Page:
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Even though the popularity of cryptocurrencies fluctuates along with their exchange rates, many still choose to invest in crypto and even to raise funds for their projects upon conducting of ICOs (Initial Coin Offerings) or, more often lately, STOs (Security Token Offerings). For that purpose, it is vital to understand how any such crypto activity is regulated in this jurisdiction and which requirements should be complied with to conduct such activity within the territory of Switzerland.
Swiss government acknowledges the potential positive effect which the distributed ledger technology (or – blockchain) may bring to the finance sector of economy, and the Zug Canton has even received an unofficial name of “Crypto Valley” analogous to the Silicon Valley in the US.
Notwithstanding that Swiss law does not define the term «cryptocurrency» or «virtual currency», it was indicated in one of the Swiss government’s reports and later used in amendments to the anti-money laundering regulations, that «a virtual currency is a digital representation of a value which can be traded on the Internet and although it takes on the role of money – can be used as means of payment for real goods and services, – it is not accepted as legal tender anywhere». Therefore, cryptocurrencies are not regarded as official money, however, some specialists in the field argue that crypto may qualify as “money” in a broader sense, provided that they are widely used, accepted by the public and adopted the typical functions of money. At the same time, for the purposes of VAT, cryptocurrencies are treated as legal tender (exempt from VAT), and for the purpose of tax assessment such virtual currencies shall be converted into Swiss francs.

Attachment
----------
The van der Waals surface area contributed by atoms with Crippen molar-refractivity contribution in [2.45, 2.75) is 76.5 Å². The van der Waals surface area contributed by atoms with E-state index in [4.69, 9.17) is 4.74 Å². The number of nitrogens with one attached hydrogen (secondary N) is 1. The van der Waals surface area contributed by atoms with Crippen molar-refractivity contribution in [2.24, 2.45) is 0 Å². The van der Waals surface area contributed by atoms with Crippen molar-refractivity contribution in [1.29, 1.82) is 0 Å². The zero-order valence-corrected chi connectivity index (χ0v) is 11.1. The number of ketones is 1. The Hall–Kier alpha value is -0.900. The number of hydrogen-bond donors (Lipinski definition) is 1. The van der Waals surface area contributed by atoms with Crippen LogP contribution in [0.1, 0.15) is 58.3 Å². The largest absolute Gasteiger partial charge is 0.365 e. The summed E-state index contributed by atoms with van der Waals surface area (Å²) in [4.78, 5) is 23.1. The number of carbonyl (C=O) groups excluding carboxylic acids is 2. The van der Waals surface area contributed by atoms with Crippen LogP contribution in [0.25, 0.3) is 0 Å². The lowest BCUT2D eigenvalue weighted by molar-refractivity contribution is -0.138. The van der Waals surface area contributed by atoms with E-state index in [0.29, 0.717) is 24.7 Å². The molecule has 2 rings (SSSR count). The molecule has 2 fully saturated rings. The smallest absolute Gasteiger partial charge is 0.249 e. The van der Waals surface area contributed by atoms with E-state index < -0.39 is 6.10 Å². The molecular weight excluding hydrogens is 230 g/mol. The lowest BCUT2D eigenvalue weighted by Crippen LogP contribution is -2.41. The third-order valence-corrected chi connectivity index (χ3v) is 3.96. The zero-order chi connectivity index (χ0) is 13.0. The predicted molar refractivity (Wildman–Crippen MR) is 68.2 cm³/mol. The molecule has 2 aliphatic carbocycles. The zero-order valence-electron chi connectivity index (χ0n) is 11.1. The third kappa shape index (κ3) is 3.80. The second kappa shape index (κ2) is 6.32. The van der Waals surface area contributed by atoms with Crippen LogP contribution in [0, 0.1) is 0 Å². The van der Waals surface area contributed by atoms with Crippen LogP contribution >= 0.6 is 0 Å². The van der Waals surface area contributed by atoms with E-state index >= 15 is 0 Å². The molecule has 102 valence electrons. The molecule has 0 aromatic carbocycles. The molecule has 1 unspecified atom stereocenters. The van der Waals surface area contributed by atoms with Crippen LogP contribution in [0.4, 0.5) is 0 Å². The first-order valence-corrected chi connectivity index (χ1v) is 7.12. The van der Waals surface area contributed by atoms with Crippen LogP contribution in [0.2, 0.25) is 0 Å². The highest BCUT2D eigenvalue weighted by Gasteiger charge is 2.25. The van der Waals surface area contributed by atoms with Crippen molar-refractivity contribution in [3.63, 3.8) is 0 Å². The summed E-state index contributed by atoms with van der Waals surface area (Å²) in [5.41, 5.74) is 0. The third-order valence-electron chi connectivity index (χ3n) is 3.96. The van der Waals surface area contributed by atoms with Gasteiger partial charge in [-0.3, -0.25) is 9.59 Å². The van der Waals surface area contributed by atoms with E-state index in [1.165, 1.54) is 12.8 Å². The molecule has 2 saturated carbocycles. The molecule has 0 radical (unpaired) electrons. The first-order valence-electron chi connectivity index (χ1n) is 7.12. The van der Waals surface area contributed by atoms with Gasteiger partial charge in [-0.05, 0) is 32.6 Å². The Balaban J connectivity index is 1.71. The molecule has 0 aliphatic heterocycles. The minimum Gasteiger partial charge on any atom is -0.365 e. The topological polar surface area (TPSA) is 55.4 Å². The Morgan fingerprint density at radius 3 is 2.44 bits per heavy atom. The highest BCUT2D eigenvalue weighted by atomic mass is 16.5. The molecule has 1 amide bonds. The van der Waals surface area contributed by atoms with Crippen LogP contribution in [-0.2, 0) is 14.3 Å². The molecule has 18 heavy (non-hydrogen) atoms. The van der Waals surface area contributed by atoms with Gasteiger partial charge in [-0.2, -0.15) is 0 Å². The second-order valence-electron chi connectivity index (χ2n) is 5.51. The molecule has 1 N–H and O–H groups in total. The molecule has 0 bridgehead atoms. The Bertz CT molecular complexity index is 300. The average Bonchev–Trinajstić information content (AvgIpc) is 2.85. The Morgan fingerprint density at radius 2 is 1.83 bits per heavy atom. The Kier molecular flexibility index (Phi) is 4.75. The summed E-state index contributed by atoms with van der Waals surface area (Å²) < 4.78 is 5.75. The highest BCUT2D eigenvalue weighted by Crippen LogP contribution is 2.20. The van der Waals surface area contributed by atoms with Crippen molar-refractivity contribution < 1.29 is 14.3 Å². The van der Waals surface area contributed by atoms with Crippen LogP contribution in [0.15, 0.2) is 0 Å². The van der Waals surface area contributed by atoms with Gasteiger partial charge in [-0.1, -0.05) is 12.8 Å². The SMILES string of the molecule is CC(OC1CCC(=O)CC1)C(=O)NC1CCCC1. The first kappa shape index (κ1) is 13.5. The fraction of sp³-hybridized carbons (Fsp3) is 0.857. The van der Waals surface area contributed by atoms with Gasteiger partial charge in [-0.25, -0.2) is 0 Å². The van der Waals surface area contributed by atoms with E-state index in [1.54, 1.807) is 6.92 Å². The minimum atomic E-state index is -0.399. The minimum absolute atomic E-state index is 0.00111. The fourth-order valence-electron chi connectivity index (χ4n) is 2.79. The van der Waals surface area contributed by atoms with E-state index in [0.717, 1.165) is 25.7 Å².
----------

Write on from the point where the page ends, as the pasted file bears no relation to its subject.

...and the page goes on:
Swiss financial regulatory body FINMA (Financial Market Supervisory Authority) was among the first in Europe to issue an ICO Guidance for those interested in this field, where it explained as to the types of tokens by dividing them to payment tokens (cryptocurrencies), utility tokens (which provide access to some blockchain-based platform) and asset tokens (backed by some real asset).
Issuance, sale and purchase of the latter might cause difficulties as far as they can be recognized as securities (financial instruments) and therefore may fall under the scope of stock exchange regulations, may require to be registered with the government, unless any exemption from such registration is applicable.
There are no licenses or permits specifically related to the crypto field, thus a variety of regulatory licenses may be applied to cryptocurrencies, in particular, banking license, securities dealer license etc. Moreover, some kinds of operating of a crypto trading platform may require licensing, for example, an “operating trading facility” may be operated only by a licensed bank, a licensed securities dealer (trader) or a recognized (foreign) trading venue.
In general, Switzerland has become a heaven jurisdiction for crypto businesses due to its clear and transparent regulation, while many other European countries has not yet decided as to how to treat cryptocurrencies.